Launched in 2012, the Classic Micro-Rotor featured an automatic movement wound by a small fan-shaped mass mounted on a high-polished bridge. However, what was hidden within its depths was an escapement created by the legendary watchmaker Abraham-Louis Breguet. More than just an accessibly priced Laurent Ferrier, the Classic Micro-Rotor soon developed a passionate following. Says Ferrier, “Once people started to notice the Tourbillon Double Spiral, many of them began to approach me to ask, ‘We love your style of watchmaking but is it possible to create something that is more accessible in price?’ For Christian and me, this was important because we wanted people who loved our watches to be able to wear them. So, we began to have a conversation about a simpler automatic watch.” Says Christian Ferrier with a smile, “Well, of course my father would say simple, but in fact the movement we arrived at was anything but. I always liked that the tourbillon model and the Micro-Rotor model appear identical from the front of the watch. This was always my father’s philosophy that the complexity and technical value of your watch should be something you keep for yourself. However, we wanted owners of the automatic watch to also be able to turn their watch over and be able to feel a similar emotion that owners of our tourbillon feel.”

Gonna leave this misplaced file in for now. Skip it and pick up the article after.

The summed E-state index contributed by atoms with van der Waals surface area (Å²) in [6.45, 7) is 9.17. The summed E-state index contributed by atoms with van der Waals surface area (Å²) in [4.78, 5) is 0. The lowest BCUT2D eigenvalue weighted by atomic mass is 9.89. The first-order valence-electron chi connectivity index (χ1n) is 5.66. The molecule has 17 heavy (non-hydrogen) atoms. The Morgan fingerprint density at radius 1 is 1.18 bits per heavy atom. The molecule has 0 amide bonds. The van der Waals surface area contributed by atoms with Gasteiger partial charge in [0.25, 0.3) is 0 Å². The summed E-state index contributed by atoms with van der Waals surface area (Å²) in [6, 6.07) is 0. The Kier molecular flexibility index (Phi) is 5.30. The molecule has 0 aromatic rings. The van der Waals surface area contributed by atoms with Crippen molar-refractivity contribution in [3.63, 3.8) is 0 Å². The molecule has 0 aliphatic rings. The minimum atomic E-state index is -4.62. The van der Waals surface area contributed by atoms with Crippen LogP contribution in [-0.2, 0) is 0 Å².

How did the father and son arrive at the unique combination of automatic winding and a novel escapement? Says Laurent Ferrier, “I love the practicality of an automatic movement. But so much of the experience of owning a Laurent Ferrier watch is the enjoyment of the movement, so we couldn’t cover this with a full-sized rotor. We decided, along with La Fabrique du temps, to mount this rotor on a bridge that resembled a tourbillon bridge that received the same level of mirror polish. Similarly, the bridge for the balance wheel is inspired by our tourbillon bridge — this is also mirror-polished and with sharp internal angles that can only be created by hand.”